Companies invest in creating incentive structures to motivate their sales force. When incentives are not driving incremental sales, however, they can lead to wasted money and lower sales force engagement. This can be especially damaging for companies today when margins are slimming and there is a need to spend every incentive dollar efficiently.
According to the 2009 Incentive Practices Research study by ZS Associates, there are numerous things companies are doing today to account for the economic downturn, including lowering quotas and freezing base salaries. Fortunately, there also are strategies companies can use to ensure their incentives are driving salespeople to meet and exceed goal.
But before delving into ways a company can effectively adjust their incentive plan, it's important to note how incentives can become ineffective—despite a company's best intentions.
Free Sales = Free Incentives
It may sound counterintuitive, but many companies pay their salespeople incentives for sales requiring little or no effort. For example, some customers make purchases based on ingrained buying habits, while other sales come as a result of a prior sale (think of a razor/razor blade model on a larger scale).
In these instances, the sales today don't result from efforts made today. These "carryover" or "free" sales can distort incentive payments and create a sales force that isn't motivated to maximize sales.
The amount of carryover depends on several things, but one of particular note: the salesperson's investment required on every sale of an item. Products requiring less ongoing sales effort once the product is adopted, such as soft drinks or pharmaceuticals, have very high carryover.
Other products requiring intense salesperson effort with each and every sale, such as capital equipment products sold to hospitals, have very low (or even zero) carryover. Many products fall in the middle of these two extremes.
Paying for sales below the carryover level of sales results in wasted incentive dollars that essentially become "hidden base salary." In other words, since the variable pay is guaranteed for these sales, it is no longer an "incentive."
For example, one company thought it kept its sales force "hungry" by giving salespeople 45 percent of their pay in base salary and tying 55 percent of pay to sales performance and earned incentives. Upon closer inspection, however, they discovered a moderately high carryover level for their product sales.
This meant a large part of its incentive was guaranteed. When this hidden base salary was factored into the mix, the new salary/incentive mix was closer to 75/25.
Unfortunately, this is not an isolated example. The good news, as mentioned earlier, is there are strategies companies can use to ensure their incentives drive sales force performance.
Making the Incentive Plan Work
Companies can change their incentive payout curve or add thresholds below which no incentive is paid to account for the carryover rates in their products. To address each of these options in turn:
1. Change the payout curve. For example, if a company determines the first 60 percent of sales are "free," they can put a lower rate on the first 60 percent of sales (perhaps a one percent commission rate), and a higher rate on the portion of sales a salesperson actually influences (say, a four percent commission rate).
This helps the company provide higher pay to those who are truly selling more, and lower pay for those simply sitting on a large territory.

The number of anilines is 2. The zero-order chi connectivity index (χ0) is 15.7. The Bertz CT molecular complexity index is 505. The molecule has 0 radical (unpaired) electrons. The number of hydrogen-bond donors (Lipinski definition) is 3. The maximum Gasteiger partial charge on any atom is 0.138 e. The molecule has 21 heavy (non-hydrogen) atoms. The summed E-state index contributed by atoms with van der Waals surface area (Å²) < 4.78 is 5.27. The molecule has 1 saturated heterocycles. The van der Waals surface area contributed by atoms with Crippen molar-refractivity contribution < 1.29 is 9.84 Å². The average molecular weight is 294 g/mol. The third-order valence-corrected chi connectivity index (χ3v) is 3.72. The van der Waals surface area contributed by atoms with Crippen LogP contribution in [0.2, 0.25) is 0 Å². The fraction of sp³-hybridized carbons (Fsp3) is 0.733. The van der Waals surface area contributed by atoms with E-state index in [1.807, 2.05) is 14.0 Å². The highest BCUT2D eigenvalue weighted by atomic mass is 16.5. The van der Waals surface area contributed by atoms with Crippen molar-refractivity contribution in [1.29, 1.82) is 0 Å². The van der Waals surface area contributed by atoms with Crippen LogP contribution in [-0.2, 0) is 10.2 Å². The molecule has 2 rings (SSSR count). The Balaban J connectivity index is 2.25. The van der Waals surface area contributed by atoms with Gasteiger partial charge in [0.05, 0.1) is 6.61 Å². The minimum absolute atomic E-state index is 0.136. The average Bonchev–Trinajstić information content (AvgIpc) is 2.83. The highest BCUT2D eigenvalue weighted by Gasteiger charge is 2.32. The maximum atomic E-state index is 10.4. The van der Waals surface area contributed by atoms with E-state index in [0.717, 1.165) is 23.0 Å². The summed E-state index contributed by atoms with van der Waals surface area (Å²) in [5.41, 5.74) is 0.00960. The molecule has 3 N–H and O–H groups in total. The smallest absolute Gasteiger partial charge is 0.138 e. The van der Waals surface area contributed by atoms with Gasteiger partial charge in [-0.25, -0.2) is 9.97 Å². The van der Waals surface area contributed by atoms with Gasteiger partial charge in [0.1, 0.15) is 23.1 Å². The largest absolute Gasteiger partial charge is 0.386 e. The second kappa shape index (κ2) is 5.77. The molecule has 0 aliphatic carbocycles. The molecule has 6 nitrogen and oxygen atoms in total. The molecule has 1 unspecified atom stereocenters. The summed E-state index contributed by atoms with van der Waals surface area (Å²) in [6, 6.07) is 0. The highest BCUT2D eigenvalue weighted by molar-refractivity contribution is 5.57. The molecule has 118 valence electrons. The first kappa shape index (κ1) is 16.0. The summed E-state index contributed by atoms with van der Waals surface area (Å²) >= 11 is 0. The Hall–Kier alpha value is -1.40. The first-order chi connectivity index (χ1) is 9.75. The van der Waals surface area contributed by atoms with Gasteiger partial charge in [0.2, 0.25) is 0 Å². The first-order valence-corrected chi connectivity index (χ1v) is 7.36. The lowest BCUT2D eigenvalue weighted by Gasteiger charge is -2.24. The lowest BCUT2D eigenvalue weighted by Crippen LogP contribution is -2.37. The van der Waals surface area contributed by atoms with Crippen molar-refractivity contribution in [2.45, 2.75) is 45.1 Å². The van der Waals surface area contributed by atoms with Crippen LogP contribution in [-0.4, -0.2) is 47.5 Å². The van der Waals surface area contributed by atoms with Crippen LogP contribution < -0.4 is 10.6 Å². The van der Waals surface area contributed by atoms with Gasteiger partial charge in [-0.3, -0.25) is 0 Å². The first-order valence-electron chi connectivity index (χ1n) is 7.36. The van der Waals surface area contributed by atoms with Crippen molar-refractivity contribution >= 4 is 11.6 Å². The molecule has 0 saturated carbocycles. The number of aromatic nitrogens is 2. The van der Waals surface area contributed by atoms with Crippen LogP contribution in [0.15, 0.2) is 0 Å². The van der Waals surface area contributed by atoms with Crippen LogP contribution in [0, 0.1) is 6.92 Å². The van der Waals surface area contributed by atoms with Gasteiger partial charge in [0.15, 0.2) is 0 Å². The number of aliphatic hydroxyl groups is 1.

2. Add a threshold. If the first 60 percent of sales is truly "free," then a company can also choose to add a "threshold" into its plan at 60 percent of quota. By doing so, its salespeople receive no incentive below that level. Doing this allows the company to pay an even higher rate above the threshold, which encourages better performance.
This is not a one-size-fits-all solution, however. Roles with little or no carryover ("hunter" roles, such as capital equipment specialists) should not have any threshold.
These strategies are built on the premise and realization the salesperson is not driving all sales, and therefore should be paid less incentive for sales they did not work to secure today. The most appropriate choice between adding a payout curve and adding a threshold depends on many factors, such as the amount of pay at risk, the length of the performance period, and the amount of complexity senior management will allow in the incentive plan.
For some companies, the best solution may be doing nothing to account for carryover. These companies know there is less pay "at risk" than what their salary/incentive mix suggests, and they want to keep it that way.
For example, a sales force on 100 percent commission may consider themselves on a 0/100 plan, but if no one has ever received less than 40 percent of their pay, it is more like a 40/60 plan. Some companies like the perception of higher risk or the increased flexibility of a higher leverage plan and prefer to keep it that way.
Now's the Time
Today is when executives must challenge commonly held beliefs about salary/incentive mix and about how much incentive pay is truly at risk. Companies that haven't considered the impact of carryover in their incentive plan are likely giving away free money.
Incorporating a threshold into the sales incentive plan, or lowering the pay rate for carryover sales, will allow companies to ensure that salespeople have rightfully earned every incentive dollar they are being paid. It also allows firms to pay more incentive dollars on the sales their salespeople truly influence, driving incremental results when companies need it most.
Chad Albrecht is an associate principal with ZS Associates, a global management consulting firm specializing in sales and marketing consulting, capability building, and outsourcing. He can be reached at firstname.lastname@example.org.